Why is water important for life ?

What is Water ?
Water is an abundant natural chemical (that may also be referred to as a substance or compound) and consists of H2O molecules. It is a simple inorganic compound that accounts for approximately 55-60% of the body mass of lean adult humans and is found throughout the human body where it occupies most of the volume of many of the body's fluids, cells, and therefore the tissues formed by such cells.

Water has important roles and functions in chemistry, biochemistry and biology due to its diverse properties (that is, the way it behaves).

Chemicals can be described in terms of two types of properties:

  • Physical Properties - e.g. thermal properties.
  • Chemical Properties - incl. reactions with other substances.

The following table lists some of the characteristics of water that explain why water is important for life and for animal biology (including human biology) in particular.

Properties of water that are important for animal biology (incl. human biology)
The following are listed in no particular order but are numbered for ease of reference:


Water is an excellent solvent


Water is an excellent solvent. That means that many different types of materials can dissolve in water - forming solutions. Water is the solvent that transports many essential molecules and other particles around the body. These include nutrients and waste products from the body's metabolic processes.


Ease of movement of water molecules through biological membranes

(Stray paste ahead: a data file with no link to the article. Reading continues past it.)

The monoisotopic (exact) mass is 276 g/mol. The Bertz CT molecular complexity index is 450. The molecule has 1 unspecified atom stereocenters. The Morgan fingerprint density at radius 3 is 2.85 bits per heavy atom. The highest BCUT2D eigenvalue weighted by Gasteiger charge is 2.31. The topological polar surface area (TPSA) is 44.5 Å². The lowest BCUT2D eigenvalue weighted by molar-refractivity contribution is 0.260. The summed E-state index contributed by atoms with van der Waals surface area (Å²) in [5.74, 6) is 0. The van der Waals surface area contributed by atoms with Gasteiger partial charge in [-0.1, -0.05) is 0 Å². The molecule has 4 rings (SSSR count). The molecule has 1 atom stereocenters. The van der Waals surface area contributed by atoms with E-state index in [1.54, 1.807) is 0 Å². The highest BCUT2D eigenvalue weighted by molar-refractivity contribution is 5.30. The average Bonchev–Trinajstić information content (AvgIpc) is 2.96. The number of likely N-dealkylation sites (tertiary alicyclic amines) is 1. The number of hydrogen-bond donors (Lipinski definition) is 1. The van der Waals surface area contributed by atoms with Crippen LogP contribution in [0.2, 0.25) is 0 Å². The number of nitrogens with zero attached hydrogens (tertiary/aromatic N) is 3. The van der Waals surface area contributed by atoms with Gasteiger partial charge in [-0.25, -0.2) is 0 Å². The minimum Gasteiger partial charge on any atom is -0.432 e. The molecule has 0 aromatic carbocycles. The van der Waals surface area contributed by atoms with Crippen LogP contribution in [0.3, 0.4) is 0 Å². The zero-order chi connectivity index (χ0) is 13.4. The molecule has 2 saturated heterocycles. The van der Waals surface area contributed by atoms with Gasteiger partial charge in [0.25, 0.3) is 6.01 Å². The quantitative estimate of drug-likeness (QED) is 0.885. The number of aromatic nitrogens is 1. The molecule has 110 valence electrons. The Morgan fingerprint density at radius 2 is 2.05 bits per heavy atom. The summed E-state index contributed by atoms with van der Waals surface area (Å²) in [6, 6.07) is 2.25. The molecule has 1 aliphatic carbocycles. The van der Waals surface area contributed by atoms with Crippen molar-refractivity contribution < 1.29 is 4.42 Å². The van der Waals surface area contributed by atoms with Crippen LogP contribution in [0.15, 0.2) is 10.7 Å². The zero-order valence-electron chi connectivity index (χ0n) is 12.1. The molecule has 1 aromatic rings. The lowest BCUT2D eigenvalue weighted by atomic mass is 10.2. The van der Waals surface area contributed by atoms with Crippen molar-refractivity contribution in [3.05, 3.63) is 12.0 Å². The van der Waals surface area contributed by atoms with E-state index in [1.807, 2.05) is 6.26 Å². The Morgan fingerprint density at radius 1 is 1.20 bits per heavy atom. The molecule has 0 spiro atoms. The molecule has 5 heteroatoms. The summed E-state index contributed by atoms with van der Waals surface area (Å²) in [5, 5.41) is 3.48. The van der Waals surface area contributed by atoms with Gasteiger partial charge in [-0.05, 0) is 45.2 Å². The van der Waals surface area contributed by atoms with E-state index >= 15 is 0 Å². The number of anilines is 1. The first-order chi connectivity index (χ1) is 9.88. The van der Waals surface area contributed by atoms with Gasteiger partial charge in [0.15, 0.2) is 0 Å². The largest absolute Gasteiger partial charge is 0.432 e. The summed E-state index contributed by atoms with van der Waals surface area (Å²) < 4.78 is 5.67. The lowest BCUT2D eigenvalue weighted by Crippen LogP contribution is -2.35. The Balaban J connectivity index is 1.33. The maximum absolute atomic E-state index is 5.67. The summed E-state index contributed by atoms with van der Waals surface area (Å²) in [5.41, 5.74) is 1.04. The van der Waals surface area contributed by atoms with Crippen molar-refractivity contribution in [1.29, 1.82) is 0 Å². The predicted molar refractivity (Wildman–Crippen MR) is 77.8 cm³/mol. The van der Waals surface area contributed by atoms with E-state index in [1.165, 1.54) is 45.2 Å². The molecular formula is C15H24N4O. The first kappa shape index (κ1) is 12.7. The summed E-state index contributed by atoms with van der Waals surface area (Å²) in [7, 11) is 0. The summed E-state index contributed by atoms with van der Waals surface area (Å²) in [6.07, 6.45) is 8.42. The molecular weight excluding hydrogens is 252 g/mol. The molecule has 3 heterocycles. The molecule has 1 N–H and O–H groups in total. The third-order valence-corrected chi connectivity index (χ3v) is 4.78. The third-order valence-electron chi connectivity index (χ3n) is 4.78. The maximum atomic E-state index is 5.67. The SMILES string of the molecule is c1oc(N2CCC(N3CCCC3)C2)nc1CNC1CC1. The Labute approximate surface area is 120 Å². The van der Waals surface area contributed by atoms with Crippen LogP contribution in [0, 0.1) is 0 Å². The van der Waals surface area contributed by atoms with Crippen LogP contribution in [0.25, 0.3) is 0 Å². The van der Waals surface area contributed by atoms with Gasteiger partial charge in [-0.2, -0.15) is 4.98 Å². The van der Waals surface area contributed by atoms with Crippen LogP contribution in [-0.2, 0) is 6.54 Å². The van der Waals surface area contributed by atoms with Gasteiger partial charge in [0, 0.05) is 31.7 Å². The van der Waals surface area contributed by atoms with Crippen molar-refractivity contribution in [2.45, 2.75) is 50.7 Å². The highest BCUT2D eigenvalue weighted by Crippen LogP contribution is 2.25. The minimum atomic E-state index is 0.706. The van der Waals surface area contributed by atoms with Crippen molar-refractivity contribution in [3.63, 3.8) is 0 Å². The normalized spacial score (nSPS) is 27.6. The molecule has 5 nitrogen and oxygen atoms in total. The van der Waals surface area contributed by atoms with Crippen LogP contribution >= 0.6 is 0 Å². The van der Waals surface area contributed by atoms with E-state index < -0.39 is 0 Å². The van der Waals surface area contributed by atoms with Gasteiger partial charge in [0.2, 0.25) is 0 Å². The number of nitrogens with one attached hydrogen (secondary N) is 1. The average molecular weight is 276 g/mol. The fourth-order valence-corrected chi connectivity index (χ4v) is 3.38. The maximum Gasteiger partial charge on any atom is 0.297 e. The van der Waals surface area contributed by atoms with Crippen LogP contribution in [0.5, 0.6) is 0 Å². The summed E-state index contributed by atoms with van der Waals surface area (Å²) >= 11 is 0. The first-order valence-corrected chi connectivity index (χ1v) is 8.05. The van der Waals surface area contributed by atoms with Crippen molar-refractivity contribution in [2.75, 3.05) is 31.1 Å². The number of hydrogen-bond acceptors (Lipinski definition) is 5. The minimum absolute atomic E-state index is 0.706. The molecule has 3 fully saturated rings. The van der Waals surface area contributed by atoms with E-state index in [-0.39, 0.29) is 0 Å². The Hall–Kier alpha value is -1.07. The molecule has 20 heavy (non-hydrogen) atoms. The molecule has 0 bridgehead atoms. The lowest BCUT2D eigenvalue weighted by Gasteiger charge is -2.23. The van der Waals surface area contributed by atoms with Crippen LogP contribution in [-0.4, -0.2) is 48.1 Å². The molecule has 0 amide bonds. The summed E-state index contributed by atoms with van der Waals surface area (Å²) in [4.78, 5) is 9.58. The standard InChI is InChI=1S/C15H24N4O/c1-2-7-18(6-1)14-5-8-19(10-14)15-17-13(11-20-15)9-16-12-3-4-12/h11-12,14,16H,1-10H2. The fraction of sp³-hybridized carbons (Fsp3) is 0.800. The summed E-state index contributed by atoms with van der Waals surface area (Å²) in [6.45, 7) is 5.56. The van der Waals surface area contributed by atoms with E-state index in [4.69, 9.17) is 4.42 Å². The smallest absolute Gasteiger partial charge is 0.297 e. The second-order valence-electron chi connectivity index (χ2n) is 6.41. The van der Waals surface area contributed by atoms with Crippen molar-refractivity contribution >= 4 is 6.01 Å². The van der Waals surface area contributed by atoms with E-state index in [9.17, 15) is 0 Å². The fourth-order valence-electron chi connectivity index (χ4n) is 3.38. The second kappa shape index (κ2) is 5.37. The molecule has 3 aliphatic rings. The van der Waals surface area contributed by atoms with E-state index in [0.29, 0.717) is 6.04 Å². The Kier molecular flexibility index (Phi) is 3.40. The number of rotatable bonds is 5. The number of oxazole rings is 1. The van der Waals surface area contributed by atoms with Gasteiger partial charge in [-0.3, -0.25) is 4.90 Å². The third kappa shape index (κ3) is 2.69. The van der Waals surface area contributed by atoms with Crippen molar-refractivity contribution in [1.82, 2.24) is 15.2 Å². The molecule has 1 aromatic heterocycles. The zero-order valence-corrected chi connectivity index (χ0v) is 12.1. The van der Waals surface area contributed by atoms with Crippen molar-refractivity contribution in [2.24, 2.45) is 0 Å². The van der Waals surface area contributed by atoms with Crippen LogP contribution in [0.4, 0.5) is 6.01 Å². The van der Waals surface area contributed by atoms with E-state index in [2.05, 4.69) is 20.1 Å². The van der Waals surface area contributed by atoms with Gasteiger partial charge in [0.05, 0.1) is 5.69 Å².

Particles such as some ions and molecules need to be able to move around biological organisms. One way in which this happens is in solutions (mentioned above) e.g. transport of oxygen in blood around the vascular system. Movement of solutions within defined channels such as blood vessels and lymphatic vessels is easily explained by comparison with e.g. the movement of the fluids along pipes.
Some ions and molecules in biological organisms also need to be able to move through tissues, and membranes e.g. cell membranes. They move by the processes of diffusion, osmosis and active transport - of which osmosis is the diffusion of water, an important process in living organisms.


Water takes part in many chemical reactions


Chemical reactions only happen when the reactants make contact with each other (sometimes via intermediary steps e.g. involving catalysts). Solutions are often good "mediums" for chemical reactions because the solvent, e.g. water, encloses solutes - which could potentially be "reactants" if there is a possibility of them reacting with each other if and when they collide - in a common volume of space, be that a test tube in a laboratory or an organ or tissue in the body. When two or more potential reactants are in the same solution they may collide and react with each other. The probability of this happening depends on several factors including the concentration of the solutes, the temperature of the solution and, in some cases, the presence (or not) of an appropriate catalyst for the reaction.

Water molecules participate in decomposition reactions whereby certain macromolecules are broken-down into smaller parts. Examples include the breakdown of carbohydrates and proteins during the digestive process.

Water is also produced by chemical reactions occurring within the body in which relatively small organic compounds (called "monomers") join together in "synthesis reactions" to form larger and more complex molecules called "macromolecules" required by the body for specific functions e.g. nucleic acids and hormones.


Water can act as a lubricant, i.e. to reduce friction between moving surfaces.


Water (incl. solutions of which water is the solvent) serves an important lubrication function.

This is essential in many parts of the body, especially:

  • in the thoracic and abdominal cavities where internal organs (e.g. the heart and lungs, and the organs of the digestive system) are located next to each other and slide over one another as the body moves around).